A train-mad youngster who gave all his pocket money to save the steam railway he loves has waved the green flag to see off the first train as the line reopened.
Six-year-old Alex Venton blew the whistle as the popular Bluebell Railway in Sussex began running trains again after a 20-week closure.
Alex and his family were special guests of the railway as a token of thanks for his contribution to the plea for financial help during the shutdown.
He has been keen on trains since the age of two and is a member of the Bluebell Railway’s club for juniors. The not-for-profit railway launched an emergency appeal in March to provide enough money to recover from the closure and retain key heritage skills in the area.
Alex’s mum Sophie Venton said: “He read about the appeal in the railway’s newsletter and said, ‘Can I give the money from my money box?’.
“I said, ‘Are you sure you want to?’ because he had been saving up for a new coach for his trainset but he insisted he wanted to help.”
He then offered all his saved pocket money which came to £6.10 and Sophie topped it up to £20 as a donation to the railway.
The family, from Petworth in West Sussex, were given a VIP behind-the-scenes tour of the railway’s locomotive workshops and interactive exhibition area before taking a ride on the line.
Trevor Swainson, Bluebell Railway funding organiser, said: “We were touched that Alex had emptied his money box because he loves trains so much and particularly his concern that the railway might struggle as it comes out of lockdown. We have had more than 2,500 donations to the appeal but it is stories like Alex’s that are particularly heart-warming and it makes us realise just how special the Bluebell Railway is to so many people.”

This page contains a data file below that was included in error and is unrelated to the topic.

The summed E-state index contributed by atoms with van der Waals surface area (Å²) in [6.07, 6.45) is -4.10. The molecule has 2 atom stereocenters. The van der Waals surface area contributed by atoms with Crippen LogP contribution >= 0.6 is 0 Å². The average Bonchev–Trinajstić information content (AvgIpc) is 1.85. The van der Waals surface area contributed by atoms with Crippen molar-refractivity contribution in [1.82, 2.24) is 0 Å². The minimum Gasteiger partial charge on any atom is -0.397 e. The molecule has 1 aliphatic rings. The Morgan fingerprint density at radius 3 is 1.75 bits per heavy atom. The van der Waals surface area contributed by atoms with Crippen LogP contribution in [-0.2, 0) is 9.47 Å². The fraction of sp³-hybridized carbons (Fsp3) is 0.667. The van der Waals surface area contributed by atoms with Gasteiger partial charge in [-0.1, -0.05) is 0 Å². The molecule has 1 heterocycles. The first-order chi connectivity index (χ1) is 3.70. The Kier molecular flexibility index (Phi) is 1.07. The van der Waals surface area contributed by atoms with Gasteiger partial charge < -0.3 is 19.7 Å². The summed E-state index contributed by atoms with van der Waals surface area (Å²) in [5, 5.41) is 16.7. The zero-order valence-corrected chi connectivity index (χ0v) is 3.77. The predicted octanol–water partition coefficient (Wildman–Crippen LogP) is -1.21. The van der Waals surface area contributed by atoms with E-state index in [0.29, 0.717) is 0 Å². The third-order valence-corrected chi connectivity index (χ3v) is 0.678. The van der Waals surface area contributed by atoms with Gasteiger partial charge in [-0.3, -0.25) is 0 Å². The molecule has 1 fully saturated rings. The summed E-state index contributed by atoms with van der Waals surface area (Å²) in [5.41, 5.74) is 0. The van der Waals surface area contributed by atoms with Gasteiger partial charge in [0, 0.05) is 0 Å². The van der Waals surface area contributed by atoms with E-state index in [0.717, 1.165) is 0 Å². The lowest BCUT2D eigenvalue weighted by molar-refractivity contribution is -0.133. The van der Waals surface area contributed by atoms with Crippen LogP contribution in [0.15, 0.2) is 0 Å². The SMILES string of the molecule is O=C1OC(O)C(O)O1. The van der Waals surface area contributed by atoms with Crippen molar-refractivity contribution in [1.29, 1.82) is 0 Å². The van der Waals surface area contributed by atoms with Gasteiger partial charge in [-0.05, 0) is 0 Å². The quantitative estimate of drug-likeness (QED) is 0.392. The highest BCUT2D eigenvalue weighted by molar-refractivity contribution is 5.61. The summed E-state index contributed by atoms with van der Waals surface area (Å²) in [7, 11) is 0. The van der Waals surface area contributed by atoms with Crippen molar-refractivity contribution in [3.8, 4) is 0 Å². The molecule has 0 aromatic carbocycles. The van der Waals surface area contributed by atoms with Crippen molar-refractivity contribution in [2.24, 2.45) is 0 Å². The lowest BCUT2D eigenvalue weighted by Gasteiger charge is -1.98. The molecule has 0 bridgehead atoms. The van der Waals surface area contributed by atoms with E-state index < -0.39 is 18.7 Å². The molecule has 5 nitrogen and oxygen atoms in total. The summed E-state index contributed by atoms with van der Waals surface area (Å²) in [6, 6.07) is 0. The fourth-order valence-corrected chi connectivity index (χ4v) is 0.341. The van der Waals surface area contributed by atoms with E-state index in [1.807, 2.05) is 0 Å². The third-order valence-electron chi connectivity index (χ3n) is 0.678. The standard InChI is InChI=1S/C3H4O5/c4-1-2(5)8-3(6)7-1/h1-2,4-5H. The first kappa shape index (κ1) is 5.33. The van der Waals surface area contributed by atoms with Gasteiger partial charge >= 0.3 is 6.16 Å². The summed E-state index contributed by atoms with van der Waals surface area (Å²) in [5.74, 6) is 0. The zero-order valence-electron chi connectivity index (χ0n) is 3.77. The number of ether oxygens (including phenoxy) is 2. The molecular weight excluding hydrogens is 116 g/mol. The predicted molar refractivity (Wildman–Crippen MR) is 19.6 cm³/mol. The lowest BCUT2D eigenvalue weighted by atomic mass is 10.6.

Passengers and staff were at the railway’s headquarters at Sheffield Park station in East Sussex to see Alex perform his duties at the reopening ceremony on Friday (7 August) which coincided with the Bluebell Railway’s 60th birthday. The first train was fully booked within 10 minutes of tickets going on sale.
The birthday celebrations included e-greetings cards recorded during lockdown by railway enthusiasts and transport organisations including actor and TV presenter Sir Tony Robinson, TV presenter and Bluebell Railway volunteer Nicholas Owen, toy manufacturer Hornby and the London Transport Museum.
The railway’s appeal has raised nearly £400,000 so far which was enough to allow it to reopen but it is still asking for donations because of the continued uncertainty over coronavirus.
The Bluebell Railway opened as a preserved passenger railway on 7 August 1960 and was the first heritage line of its kind in the UK. It has 11 miles of track running from Sheffield Park in East Sussex to East Grinstead in West Sussex.
It is known as “The Line to the Stars” because hundreds of films, TV programmes, music videos and advertisements have used its period stations and trains as a backdrop. The list includes Downton Abbey, Poirot, Muppets Most Wanted and The Woman in Black.
In order to reopen and show that it was Covid-secure, the railway produced a video to highlight the special measures which have been put in place to observe social distancing and health protection. Actor Martin Clunes, who visited the railway for filming in 2014, narrated the video.
The Bluebell Railway has adapted its services and is running trains with separate compartments as well as special dining trains with prepared food. All tickets have to be pre-booked online.
Further details of the Bluebell Railway’s services at www.bluebell-railway.com
The emergency funding appeal is at